Finally, Anne gave in to Henry's advances and became pregnant (with the future Queen Elizabeth I). Henry and Anne were married secretly. When the break with Rome was complete, Henry had Anne crowned Queen. The people despised her from the start. During the coronation procession, she was cursed by the crowds.

Things went well until the birth of Elizabeth. Henry expected a son and was not pleased with the outcome. Anne, in fear that her daughter might also someday be declared a bastard, pushed Henry into requiring all subjects to swear to the Oath of Succession which named Elizabeth the heir to the throne. Many notables, such as Sir Thomas More refused to take the Oath and were beheaded. Anne became pregnant again in 1535, but Henry was already tiring of her demands and began to seek the company of one of her lady's in waiting, Lady Jane Seymour. Anne, anxious and moody, awaited what she called her salvation. Sadly, she gave birth to a still born son and her fate was sealed. Henry decided he had been bewitched by Anne and sought a way to rid himself of her. This job he turned over to his Chancellor, Thomas Cromwell. Cromwell manufactured evidence that Anne had committed adultery which was treason for a Queen. Her court musician, Mark Smeaton, was tortured into confessing to adultery with Anne on the promise of mercy (Cromwell lied). Anne was also accused of incest with her own brother, Thomas. Even her uncle, the Duke of Norfolk, sat with the court that tried and convicted her. She was beheaded in May 1536. Three days later, Henry married Jane Seymour who produced the much waited for male heir, Edward VI.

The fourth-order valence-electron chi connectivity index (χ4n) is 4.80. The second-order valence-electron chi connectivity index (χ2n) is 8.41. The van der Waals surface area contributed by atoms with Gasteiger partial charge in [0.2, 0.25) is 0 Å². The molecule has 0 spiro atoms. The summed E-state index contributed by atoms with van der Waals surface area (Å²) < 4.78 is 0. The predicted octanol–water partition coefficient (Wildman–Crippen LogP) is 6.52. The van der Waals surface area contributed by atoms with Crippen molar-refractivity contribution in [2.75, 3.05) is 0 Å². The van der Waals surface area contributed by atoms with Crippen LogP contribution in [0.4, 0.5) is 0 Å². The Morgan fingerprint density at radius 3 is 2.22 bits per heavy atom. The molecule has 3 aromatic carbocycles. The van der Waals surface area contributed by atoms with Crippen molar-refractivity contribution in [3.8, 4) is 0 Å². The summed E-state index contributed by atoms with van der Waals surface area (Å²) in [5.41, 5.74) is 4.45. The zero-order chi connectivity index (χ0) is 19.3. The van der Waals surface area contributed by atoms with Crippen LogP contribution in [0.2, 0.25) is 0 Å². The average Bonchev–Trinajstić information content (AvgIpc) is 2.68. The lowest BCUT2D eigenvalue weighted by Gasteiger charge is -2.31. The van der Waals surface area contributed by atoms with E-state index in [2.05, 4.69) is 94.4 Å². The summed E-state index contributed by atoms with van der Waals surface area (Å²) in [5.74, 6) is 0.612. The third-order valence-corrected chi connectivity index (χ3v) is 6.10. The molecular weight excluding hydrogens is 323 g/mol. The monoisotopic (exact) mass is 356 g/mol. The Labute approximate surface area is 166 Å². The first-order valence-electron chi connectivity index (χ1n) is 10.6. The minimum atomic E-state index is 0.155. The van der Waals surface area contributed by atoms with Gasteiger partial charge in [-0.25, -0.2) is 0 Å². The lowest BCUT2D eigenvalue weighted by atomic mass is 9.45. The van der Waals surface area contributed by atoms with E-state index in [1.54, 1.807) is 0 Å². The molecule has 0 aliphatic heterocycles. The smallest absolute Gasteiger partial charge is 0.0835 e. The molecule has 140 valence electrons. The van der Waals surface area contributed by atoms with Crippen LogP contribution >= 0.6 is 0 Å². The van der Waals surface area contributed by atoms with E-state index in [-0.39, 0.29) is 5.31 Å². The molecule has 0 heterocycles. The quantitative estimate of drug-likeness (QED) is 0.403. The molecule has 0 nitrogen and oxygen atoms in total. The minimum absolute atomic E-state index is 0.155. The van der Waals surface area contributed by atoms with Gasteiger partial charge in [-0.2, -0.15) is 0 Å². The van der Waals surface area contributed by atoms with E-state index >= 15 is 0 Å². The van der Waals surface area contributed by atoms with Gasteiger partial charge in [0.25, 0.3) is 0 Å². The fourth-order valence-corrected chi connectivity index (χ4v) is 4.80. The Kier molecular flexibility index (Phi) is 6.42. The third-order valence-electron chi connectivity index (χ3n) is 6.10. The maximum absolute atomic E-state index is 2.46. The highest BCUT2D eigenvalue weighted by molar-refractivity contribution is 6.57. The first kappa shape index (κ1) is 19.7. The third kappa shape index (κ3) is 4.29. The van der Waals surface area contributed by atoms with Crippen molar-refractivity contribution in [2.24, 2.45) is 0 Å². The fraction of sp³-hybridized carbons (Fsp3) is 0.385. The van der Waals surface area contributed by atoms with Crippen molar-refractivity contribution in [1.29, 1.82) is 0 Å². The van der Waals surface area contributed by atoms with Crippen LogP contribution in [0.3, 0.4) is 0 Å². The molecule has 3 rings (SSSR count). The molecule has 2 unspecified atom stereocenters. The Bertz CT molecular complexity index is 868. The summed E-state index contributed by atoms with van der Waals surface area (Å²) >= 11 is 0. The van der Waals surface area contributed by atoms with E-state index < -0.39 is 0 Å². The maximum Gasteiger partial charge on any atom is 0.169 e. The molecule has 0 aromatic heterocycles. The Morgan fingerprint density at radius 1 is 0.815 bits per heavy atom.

For an excellent book on Anne, try Carolly Erickson's Mistress Anne which should be available at your local library or book store. Check with your local video store to see if they have a copy of the PBS Masterpiece series, The Six Wives of Henry the VIII.

More info on Anne: Anne Boleyn, Letter of Thomas Cranmer on Henry VIII's divorce, 1533, The Lady Anne Boleyn, Anne Boleyn's speech at her execution - 1536, contemporary account of Anne Boleyn's execution - 1536

EDWARD VI (son of Jane Seymour)
Edward VI
Wedding Ceremony -- From Prayerbook of Edward VI

LADY JANE GREY (Queen for Nine Days)
Lady Jane Grey Queen for Nine Days
1554 - letter of Jane Grey
1554 - The execution of Queen Jane

MARY I - "Bloody Mary" (daughter of Catherine of Aragon)
Mary I
1556 - The execution of Thomas Cranmer

ELIZABETH I (daughter of Anne Boleyn)
Did you know? During the reign of Elizabeth I, there was a tax put on men's beards.
Elizabeth I (1533-1603)
The Works of Elizabeth I
The Virgin Queen
Marriage As Realpolitik: Elizabeth I on political marriage
For more on Elizabeth, check out the Elizabethan Period on my England, Great Britain, UK page.

Sir Thomas More
Utopia by Thomas More
The Trial of Sir Thomas More, 1535
Hampton Court History
Welcome to the Mary Rose
Mary Queen of Scots, 1542-1567, Queen of Scotland and beheaded by Elizabeth I in 1567
Mary Queen of Scots
The Execution of Mary, Queen of Scots - For more on Mary, check out the Scotland section on my Gaelic page.
For more on Elizabeth, check out the Elizabethan Period links on my Main England, Great Britain, UK page.

Return to the Main England, Great Britain, UK page.